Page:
AT Criniti’s, everything is big.
Size starts with the menu – a fold out broadsheet big enough to wrap presents and boasting a mind-boggling 356 menu items.
There’s the decorations, such as an actual Ducati motorbike that takes pride of place in the diner.
And it peaks with the pizza – giant group offerings purchased by the metre, with the pièce de résistance coming in at a table-defying 3m long!
“We do a lot of theatre and a lot of fun but there’s not a single, solitary small meal here,” manager Chris O’Callaghan expressed proudly.
Just like its menu and servings, the family-owned Italian eatery sees a sizeable future as it expands its chain across the country.
Four new Critini’s have opened in the past five months, taking the nationwide expansion to 12.
Its first foray into Perth is as one of several drawcards at Westfield Carousel’s rooftop dining hub, which is hands-down the best and most different dining experience available at a suburban shopping centre.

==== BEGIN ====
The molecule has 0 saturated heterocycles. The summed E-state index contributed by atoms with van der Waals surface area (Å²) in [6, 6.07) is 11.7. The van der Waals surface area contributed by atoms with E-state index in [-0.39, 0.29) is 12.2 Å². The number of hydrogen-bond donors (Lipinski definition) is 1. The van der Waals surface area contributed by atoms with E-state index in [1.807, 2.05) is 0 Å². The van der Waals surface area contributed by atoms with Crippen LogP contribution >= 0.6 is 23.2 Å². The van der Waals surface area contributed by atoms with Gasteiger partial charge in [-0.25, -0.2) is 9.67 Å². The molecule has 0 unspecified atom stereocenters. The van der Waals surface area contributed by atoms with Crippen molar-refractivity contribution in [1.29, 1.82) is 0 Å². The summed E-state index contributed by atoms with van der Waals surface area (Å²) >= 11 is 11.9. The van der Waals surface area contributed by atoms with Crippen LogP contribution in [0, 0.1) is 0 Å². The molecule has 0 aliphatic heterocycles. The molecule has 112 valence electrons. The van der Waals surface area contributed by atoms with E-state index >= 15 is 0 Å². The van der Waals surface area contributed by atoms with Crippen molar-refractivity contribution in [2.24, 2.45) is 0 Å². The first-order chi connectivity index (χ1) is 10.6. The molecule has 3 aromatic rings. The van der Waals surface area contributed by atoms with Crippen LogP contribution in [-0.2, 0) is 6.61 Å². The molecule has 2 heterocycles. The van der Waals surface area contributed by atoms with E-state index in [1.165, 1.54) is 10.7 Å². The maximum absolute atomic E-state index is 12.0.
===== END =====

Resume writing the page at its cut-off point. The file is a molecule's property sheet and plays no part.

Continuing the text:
Even a weekday lunchtime visit to the rooftop feels like a Sunday session and diners are definitely spoilt for choice with the fare.
Criniti’s is great if you want traditional Italian, but there’s tough decisions to be made with a full Asian inspired laneway, Greek and Indian chains, American burger institution TGI Fridays, family friendly franchise The Groove Chain and an on-site nano-brewery among the bevy of choices.
Back to Criniti’s, and unless you’ve arrived with a particular hankering, it might be easier to just take menu suggestions from the staff – else risk a long delay while studying the broadsheet.
Or take our advice, which is to bring your appetite and a crowd and stick to the pizzas for which Crinitis are famed.
Of the 34 options on the menu, our group sampled six as part of a 2m slab – the godfather, francesco criniti, margherita, iforgetti, little mickey’s and belly burrata.
Pizza menu descriptions never do justice but the belly burrata, for instance, had cherry tomatoes, zucchini and eggplant topped with whole strips of prosciutto and decorative mounds of giant burrata mozzarella.
That justice is perhaps better served through pictures – and judging by the number of people who interrupted their ‘regular’ meal to video or snap pics of our 2m-long spectacle, I’d say justice, like the pizza, was well served.